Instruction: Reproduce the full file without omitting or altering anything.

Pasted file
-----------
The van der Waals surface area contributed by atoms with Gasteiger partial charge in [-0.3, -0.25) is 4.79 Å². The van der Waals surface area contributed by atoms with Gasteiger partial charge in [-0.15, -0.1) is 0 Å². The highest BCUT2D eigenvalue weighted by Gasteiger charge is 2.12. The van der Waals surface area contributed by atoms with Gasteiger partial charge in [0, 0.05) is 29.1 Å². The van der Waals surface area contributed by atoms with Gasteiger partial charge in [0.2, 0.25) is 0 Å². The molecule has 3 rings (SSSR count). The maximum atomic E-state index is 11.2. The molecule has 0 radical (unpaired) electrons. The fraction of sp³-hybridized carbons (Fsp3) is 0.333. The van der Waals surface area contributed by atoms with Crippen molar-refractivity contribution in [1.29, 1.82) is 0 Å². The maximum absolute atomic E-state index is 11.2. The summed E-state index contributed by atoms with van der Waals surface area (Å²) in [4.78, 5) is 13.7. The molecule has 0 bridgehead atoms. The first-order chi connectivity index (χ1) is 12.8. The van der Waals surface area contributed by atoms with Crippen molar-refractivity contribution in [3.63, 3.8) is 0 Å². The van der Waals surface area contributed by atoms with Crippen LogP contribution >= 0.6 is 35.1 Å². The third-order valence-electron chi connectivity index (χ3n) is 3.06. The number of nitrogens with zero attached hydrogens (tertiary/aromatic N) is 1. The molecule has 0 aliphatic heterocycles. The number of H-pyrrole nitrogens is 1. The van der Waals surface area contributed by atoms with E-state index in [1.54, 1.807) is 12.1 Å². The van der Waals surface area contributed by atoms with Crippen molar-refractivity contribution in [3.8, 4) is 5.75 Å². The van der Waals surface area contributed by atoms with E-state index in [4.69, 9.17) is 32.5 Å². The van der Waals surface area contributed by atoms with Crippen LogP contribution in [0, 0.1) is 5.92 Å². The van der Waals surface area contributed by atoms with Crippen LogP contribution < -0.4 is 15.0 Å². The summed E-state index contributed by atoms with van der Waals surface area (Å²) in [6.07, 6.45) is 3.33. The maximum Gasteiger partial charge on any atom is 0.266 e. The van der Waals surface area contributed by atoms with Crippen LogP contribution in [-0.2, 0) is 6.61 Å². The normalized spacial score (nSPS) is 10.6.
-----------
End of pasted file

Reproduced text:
The van der Waals surface area contributed by atoms with Gasteiger partial charge in [-0.3, -0.25) is 4.79 Å². The van der Waals surface area contributed by atoms with Gasteiger partial charge in [-0.15, -0.1) is 0 Å². The highest BCUT2D eigenvalue weighted by Gasteiger charge is 2.12. The van der Waals surface area contributed by atoms with Gasteiger partial charge in [0, 0.05) is 29.1 Å². The van der Waals surface area contributed by atoms with Gasteiger partial charge in [0.2, 0.25) is 0 Å². The molecule has 3 rings (SSSR count). The maximum atomic E-state index is 11.2. The molecule has 0 radical (unpaired) electrons. The fraction of sp³-hybridized carbons (Fsp3) is 0.333. The van der Waals surface area contributed by atoms with Crippen molar-refractivity contribution in [1.29, 1.82) is 0 Å². The maximum absolute atomic E-state index is 11.2. The summed E-state index contributed by atoms with van der Waals surface area (Å²) in [4.78, 5) is 13.7. The molecule has 0 bridgehead atoms. The first-order chi connectivity index (χ1) is 12.8. The van der Waals surface area contributed by atoms with Crippen molar-refractivity contribution in [3.63, 3.8) is 0 Å². The van der Waals surface area contributed by atoms with Crippen LogP contribution >= 0.6 is 35.1 Å². The third-order valence-electron chi connectivity index (χ3n) is 3.06. The number of nitrogens with zero attached hydrogens (tertiary/aromatic N) is 1. The molecule has 0 aliphatic heterocycles. The number of H-pyrrole nitrogens is 1. The van der Waals surface area contributed by atoms with E-state index in [1.54, 1.807) is 12.1 Å². The van der Waals surface area contributed by atoms with Crippen molar-refractivity contribution in [3.8, 4) is 5.75 Å². The van der Waals surface area contributed by atoms with E-state index in [4.69, 9.17) is 32.5 Å². The van der Waals surface area contributed by atoms with Crippen LogP contribution in [0, 0.1) is 5.92 Å². The van der Waals surface area contributed by atoms with Crippen LogP contribution < -0.4 is 15.0 Å². The summed E-state index contributed by atoms with van der Waals surface area (Å²) in [6.07, 6.45) is 3.33. The maximum Gasteiger partial charge on any atom is 0.266 e. The van der Waals surface area contributed by atoms with Crippen LogP contribution in [-0.2, 0) is 6.61 Å². The normalized spacial score (nSPS) is 10.6.